When the holiday season approaches it’s safe to say that with it comes a variety of emotions. As families gather for special meals and celebration, this is the time of the year that strikes fear in the hearts of autism families, especially those who have a child with Sensory Processing Disorder (SPD).
As we enter into December, whether you celebrate Christmas, Hanukah, Kwanza, or other, this often means dressing up in unfamiliar, uncomfortable, fancy holiday clothes of some sort. We buy the perfect special outfit and cut out the tags and try it on ten to twenty times before the impending big day, when we will expect our child to actually go out in public wearing it. We start scouring stores for healthy sweet alternatives, without dyes or preservatives, organic, and non-GMO. We must identify what has gluten or dairy or even worse, nuts. But no matter what, there is always way too much sugar for our kids. We know who will pay price of just a little treat, with hyperactivity, sleepless nights, and the inevitable irritability after the sugar crash!
We as parents of SPD kids gracefully turn down the endless string of parties, which present huge challenges for parents in terms of schedules, predictability, consistency, and special diets. School is out on break through New Years, and we wonder how will we fill our days without the foreseeable meltdown. We try hard to come up with gifts for our non-verbal kids who don’t play with toys. We listen to our friends talk about the trip they are planning to visit out-of-town relatives, and we wonder where might be a good place to take a sensory overloaded, oppositional defiant, obsessive compulsive, high anxiety kid for relaxation …
We’ve already made it through the labyrinth of Halloween decorations, costumes and candy. We’ve shown gratitude over a dinner-size lunch that our child had the impulse control to wait for while everyone said what they were thankful for before digging in. And now, as Christmas carols echo everywhere, we try and avoid the crowds and the traffic often to no avail. We smile through our fear of what the new year will bring. We make resolutions that we will be able to juggle more balls than last year, learn something new, stress less, and find a better balance.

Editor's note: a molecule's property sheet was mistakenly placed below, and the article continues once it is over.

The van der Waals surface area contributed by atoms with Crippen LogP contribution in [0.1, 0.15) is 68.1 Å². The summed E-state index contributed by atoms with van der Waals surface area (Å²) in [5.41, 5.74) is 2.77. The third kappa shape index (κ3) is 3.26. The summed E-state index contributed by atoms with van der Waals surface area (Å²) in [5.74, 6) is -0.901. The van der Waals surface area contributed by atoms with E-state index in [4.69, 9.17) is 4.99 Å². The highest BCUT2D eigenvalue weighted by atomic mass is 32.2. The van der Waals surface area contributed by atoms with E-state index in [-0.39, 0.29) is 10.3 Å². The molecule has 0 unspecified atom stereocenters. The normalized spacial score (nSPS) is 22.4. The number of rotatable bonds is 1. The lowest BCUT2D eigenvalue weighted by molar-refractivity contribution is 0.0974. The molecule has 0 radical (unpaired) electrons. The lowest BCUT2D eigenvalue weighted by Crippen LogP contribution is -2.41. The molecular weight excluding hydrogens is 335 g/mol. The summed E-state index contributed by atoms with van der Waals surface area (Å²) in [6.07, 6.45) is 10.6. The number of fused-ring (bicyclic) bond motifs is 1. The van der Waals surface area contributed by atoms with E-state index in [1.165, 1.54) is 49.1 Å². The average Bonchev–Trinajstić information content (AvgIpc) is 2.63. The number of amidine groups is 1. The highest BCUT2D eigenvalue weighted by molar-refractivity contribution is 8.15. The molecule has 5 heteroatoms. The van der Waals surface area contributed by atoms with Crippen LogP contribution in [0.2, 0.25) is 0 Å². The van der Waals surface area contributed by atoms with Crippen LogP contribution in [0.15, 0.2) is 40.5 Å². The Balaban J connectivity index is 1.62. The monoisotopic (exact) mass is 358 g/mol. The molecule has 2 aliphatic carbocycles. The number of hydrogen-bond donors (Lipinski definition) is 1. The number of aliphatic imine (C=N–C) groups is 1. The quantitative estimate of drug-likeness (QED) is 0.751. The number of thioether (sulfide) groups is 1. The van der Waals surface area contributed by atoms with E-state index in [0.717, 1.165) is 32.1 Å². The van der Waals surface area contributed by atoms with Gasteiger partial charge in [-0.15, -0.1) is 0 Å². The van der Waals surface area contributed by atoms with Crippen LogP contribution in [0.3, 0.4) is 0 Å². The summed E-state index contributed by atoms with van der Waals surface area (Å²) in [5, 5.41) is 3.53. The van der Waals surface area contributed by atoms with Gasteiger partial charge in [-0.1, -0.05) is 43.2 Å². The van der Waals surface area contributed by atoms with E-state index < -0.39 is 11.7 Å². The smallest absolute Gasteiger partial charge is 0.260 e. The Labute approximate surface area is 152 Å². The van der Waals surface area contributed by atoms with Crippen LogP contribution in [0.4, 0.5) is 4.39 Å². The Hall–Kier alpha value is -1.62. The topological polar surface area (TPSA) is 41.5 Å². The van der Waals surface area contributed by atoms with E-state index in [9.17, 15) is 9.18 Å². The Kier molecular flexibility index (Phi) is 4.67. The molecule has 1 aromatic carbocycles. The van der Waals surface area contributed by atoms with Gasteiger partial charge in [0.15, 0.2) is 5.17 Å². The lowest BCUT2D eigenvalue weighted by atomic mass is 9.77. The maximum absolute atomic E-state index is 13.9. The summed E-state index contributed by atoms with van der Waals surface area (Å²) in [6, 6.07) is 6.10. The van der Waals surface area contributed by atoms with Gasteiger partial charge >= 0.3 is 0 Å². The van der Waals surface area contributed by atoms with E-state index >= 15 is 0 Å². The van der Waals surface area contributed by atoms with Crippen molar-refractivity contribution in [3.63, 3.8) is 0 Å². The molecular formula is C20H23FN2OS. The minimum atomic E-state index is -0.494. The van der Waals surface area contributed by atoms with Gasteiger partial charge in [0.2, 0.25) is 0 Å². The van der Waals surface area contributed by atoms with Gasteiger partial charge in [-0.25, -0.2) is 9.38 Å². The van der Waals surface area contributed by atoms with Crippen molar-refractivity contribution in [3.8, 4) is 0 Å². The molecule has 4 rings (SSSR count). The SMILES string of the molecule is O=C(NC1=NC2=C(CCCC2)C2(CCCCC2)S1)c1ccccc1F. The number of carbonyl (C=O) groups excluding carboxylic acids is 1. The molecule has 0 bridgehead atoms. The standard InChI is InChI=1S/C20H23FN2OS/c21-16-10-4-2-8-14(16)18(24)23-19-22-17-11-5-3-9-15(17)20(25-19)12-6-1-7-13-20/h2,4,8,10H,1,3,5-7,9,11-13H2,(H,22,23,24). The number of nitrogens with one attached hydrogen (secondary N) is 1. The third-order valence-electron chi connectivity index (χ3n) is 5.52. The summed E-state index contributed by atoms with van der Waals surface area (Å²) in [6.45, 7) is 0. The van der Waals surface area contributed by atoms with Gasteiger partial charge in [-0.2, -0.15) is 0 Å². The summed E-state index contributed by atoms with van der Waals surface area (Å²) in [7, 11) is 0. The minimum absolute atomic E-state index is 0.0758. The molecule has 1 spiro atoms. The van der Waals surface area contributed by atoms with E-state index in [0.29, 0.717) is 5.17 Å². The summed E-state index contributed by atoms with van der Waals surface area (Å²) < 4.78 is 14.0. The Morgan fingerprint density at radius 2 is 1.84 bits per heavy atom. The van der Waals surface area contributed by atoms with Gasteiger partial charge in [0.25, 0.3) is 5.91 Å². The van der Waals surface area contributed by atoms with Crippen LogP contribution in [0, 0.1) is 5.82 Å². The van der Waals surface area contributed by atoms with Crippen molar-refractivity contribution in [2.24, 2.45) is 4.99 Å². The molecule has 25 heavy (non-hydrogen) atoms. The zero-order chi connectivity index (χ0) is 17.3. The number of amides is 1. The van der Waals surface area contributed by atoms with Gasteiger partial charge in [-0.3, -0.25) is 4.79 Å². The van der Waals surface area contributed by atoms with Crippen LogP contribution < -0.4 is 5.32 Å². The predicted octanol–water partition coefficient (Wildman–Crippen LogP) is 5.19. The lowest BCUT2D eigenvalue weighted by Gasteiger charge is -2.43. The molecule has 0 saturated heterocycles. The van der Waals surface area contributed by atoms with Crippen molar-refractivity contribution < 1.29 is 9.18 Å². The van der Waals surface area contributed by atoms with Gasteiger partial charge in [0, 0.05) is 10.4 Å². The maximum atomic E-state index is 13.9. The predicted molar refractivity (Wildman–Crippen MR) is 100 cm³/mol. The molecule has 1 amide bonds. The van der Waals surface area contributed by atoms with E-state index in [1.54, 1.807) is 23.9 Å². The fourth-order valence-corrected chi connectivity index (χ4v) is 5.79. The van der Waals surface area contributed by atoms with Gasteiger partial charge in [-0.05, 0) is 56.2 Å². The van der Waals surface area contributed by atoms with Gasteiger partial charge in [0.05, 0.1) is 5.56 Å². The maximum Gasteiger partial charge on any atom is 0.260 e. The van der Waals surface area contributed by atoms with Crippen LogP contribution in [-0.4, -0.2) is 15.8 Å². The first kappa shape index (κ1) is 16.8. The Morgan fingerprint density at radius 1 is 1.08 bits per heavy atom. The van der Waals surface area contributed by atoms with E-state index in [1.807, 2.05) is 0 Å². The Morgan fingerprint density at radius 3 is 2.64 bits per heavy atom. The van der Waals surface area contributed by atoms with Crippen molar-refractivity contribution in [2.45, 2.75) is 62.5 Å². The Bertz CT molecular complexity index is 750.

But at last, when the kids are back in school, the new year is underway, and the dust has settled from the whirlwind we call the Holiday Season, we have some time to ponder. Parents everywhere breathe a huge sigh of relief that we made it through the precarious landscape. We can reflect and give ourselves a pat on the back for having been prepared and even when not, for having navigated the unexpected. We think about all we have received, this year and years past. Not only material gifts but the support, guidance, and patience of friends and family, the strength we have gained over the years as we forge new ground, always raising the bar for our special children. We contemplate the laughter, the joy, and the surprises when our sons or daughters with autism sat longer than we expected, tried a bite of a new food, or made eye contact for the first time with a certain family member. We enter the new year recognizing that however imperfect we feel as parents, we know we have been given a unique perspective through our special children’s eyes. We are here to receive their love and radiate it right back out to the world.